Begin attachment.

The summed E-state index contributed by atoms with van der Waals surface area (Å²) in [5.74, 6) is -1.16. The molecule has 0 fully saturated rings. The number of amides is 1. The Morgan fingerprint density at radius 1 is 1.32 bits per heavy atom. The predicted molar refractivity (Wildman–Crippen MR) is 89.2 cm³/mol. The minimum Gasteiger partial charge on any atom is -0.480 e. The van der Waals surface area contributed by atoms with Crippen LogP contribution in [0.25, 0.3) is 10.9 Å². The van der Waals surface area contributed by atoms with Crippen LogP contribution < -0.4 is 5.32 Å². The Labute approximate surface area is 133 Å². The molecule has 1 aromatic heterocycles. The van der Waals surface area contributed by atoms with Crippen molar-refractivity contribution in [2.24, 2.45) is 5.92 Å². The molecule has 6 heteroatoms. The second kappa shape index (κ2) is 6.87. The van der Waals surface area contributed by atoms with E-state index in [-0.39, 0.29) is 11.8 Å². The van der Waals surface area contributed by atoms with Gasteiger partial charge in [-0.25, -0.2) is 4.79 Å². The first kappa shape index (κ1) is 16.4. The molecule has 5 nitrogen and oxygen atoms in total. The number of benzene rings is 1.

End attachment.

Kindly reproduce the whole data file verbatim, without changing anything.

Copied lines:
The summed E-state index contributed by atoms with van der Waals surface area (Å²) in [5.74, 6) is -1.16. The molecule has 0 fully saturated rings. The number of amides is 1. The Morgan fingerprint density at radius 1 is 1.32 bits per heavy atom. The predicted molar refractivity (Wildman–Crippen MR) is 89.2 cm³/mol. The minimum Gasteiger partial charge on any atom is -0.480 e. The van der Waals surface area contributed by atoms with Crippen LogP contribution in [0.25, 0.3) is 10.9 Å². The van der Waals surface area contributed by atoms with Crippen LogP contribution < -0.4 is 5.32 Å². The Labute approximate surface area is 133 Å². The molecule has 1 aromatic heterocycles. The van der Waals surface area contributed by atoms with Crippen molar-refractivity contribution in [2.24, 2.45) is 5.92 Å². The molecule has 6 heteroatoms. The second kappa shape index (κ2) is 6.87. The van der Waals surface area contributed by atoms with E-state index in [-0.39, 0.29) is 11.8 Å². The van der Waals surface area contributed by atoms with Gasteiger partial charge in [-0.25, -0.2) is 4.79 Å². The first kappa shape index (κ1) is 16.4. The molecule has 5 nitrogen and oxygen atoms in total. The number of benzene rings is 1.